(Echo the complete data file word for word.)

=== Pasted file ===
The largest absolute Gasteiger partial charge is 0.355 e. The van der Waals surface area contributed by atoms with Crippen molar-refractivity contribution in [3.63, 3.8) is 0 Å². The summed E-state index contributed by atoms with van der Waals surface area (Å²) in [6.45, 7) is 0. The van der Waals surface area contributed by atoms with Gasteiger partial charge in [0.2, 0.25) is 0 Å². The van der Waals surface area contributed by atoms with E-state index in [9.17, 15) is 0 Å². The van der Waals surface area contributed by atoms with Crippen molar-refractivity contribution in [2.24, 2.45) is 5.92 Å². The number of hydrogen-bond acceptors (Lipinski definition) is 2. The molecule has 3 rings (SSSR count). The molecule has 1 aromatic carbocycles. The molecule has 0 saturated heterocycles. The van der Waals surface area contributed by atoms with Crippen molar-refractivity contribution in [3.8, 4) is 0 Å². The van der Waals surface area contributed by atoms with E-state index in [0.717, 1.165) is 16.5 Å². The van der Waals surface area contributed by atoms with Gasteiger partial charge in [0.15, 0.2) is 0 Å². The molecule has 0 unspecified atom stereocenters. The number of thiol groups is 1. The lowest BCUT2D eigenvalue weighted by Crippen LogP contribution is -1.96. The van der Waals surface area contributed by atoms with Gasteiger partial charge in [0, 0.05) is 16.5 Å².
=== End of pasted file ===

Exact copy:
The largest absolute Gasteiger partial charge is 0.355 e. The van der Waals surface area contributed by atoms with Crippen molar-refractivity contribution in [3.63, 3.8) is 0 Å². The summed E-state index contributed by atoms with van der Waals surface area (Å²) in [6.45, 7) is 0. The van der Waals surface area contributed by atoms with Gasteiger partial charge in [0.2, 0.25) is 0 Å². The van der Waals surface area contributed by atoms with E-state index in [9.17, 15) is 0 Å². The van der Waals surface area contributed by atoms with Crippen molar-refractivity contribution in [2.24, 2.45) is 5.92 Å². The number of hydrogen-bond acceptors (Lipinski definition) is 2. The molecule has 3 rings (SSSR count). The molecule has 1 aromatic carbocycles. The molecule has 0 saturated heterocycles. The van der Waals surface area contributed by atoms with Crippen molar-refractivity contribution in [3.8, 4) is 0 Å². The van der Waals surface area contributed by atoms with E-state index in [0.717, 1.165) is 16.5 Å². The van der Waals surface area contributed by atoms with Gasteiger partial charge in [0.15, 0.2) is 0 Å². The molecule has 0 unspecified atom stereocenters. The number of thiol groups is 1. The lowest BCUT2D eigenvalue weighted by Crippen LogP contribution is -1.96. The van der Waals surface area contributed by atoms with Gasteiger partial charge in [0, 0.05) is 16.5 Å².